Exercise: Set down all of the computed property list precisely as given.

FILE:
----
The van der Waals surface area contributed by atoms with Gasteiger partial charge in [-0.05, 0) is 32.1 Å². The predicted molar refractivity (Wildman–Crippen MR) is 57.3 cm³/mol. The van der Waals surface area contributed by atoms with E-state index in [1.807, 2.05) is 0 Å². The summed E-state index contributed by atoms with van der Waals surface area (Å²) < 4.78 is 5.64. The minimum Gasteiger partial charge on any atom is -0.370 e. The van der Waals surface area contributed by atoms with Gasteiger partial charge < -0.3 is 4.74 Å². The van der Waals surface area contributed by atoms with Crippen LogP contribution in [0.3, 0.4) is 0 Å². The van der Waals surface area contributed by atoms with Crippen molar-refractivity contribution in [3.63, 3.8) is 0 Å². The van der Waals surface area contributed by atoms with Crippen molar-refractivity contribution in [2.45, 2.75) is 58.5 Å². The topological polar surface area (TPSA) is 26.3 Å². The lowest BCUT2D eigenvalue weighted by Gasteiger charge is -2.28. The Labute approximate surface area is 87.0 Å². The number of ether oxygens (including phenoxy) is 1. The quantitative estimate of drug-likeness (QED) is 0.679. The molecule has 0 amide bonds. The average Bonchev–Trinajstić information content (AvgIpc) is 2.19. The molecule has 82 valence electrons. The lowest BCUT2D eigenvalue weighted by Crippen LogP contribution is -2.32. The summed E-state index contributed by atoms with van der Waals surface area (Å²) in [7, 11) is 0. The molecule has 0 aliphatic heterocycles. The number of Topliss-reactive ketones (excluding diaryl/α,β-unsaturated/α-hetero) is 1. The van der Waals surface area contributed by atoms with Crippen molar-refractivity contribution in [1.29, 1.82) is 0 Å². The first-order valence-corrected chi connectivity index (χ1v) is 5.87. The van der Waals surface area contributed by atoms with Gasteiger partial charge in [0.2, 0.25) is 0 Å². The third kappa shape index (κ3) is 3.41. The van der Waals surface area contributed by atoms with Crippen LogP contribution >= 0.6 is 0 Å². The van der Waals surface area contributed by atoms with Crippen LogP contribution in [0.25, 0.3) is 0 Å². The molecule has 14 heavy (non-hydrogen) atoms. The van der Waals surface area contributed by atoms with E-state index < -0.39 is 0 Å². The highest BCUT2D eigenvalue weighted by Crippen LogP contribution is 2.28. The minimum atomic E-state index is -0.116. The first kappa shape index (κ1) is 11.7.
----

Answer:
The van der Waals surface area contributed by atoms with Gasteiger partial charge in [-0.05, 0) is 32.1 Å². The predicted molar refractivity (Wildman–Crippen MR) is 57.3 cm³/mol. The van der Waals surface area contributed by atoms with E-state index in [1.807, 2.05) is 0 Å². The summed E-state index contributed by atoms with van der Waals surface area (Å²) < 4.78 is 5.64. The minimum Gasteiger partial charge on any atom is -0.370 e. The van der Waals surface area contributed by atoms with Gasteiger partial charge < -0.3 is 4.74 Å². The van der Waals surface area contributed by atoms with Crippen LogP contribution in [0.3, 0.4) is 0 Å². The van der Waals surface area contributed by atoms with Crippen molar-refractivity contribution in [3.63, 3.8) is 0 Å². The van der Waals surface area contributed by atoms with Crippen molar-refractivity contribution in [2.45, 2.75) is 58.5 Å². The topological polar surface area (TPSA) is 26.3 Å². The lowest BCUT2D eigenvalue weighted by Gasteiger charge is -2.28. The Labute approximate surface area is 87.0 Å². The number of ether oxygens (including phenoxy) is 1. The quantitative estimate of drug-likeness (QED) is 0.679. The molecule has 0 amide bonds. The average Bonchev–Trinajstić information content (AvgIpc) is 2.19. The molecule has 82 valence electrons. The lowest BCUT2D eigenvalue weighted by Crippen LogP contribution is -2.32. The summed E-state index contributed by atoms with van der Waals surface area (Å²) in [7, 11) is 0. The molecule has 0 aliphatic heterocycles. The number of Topliss-reactive ketones (excluding diaryl/α,β-unsaturated/α-hetero) is 1. The van der Waals surface area contributed by atoms with Crippen molar-refractivity contribution in [1.29, 1.82) is 0 Å². The first-order valence-corrected chi connectivity index (χ1v) is 5.87. The van der Waals surface area contributed by atoms with Gasteiger partial charge in [0.2, 0.25) is 0 Å². The third kappa shape index (κ3) is 3.41. The van der Waals surface area contributed by atoms with Crippen LogP contribution >= 0.6 is 0 Å². The van der Waals surface area contributed by atoms with Crippen LogP contribution in [0.25, 0.3) is 0 Å². The molecule has 14 heavy (non-hydrogen) atoms. The van der Waals surface area contributed by atoms with E-state index < -0.39 is 0 Å². The highest BCUT2D eigenvalue weighted by Crippen LogP contribution is 2.28. The minimum atomic E-state index is -0.116. The first kappa shape index (κ1) is 11.7.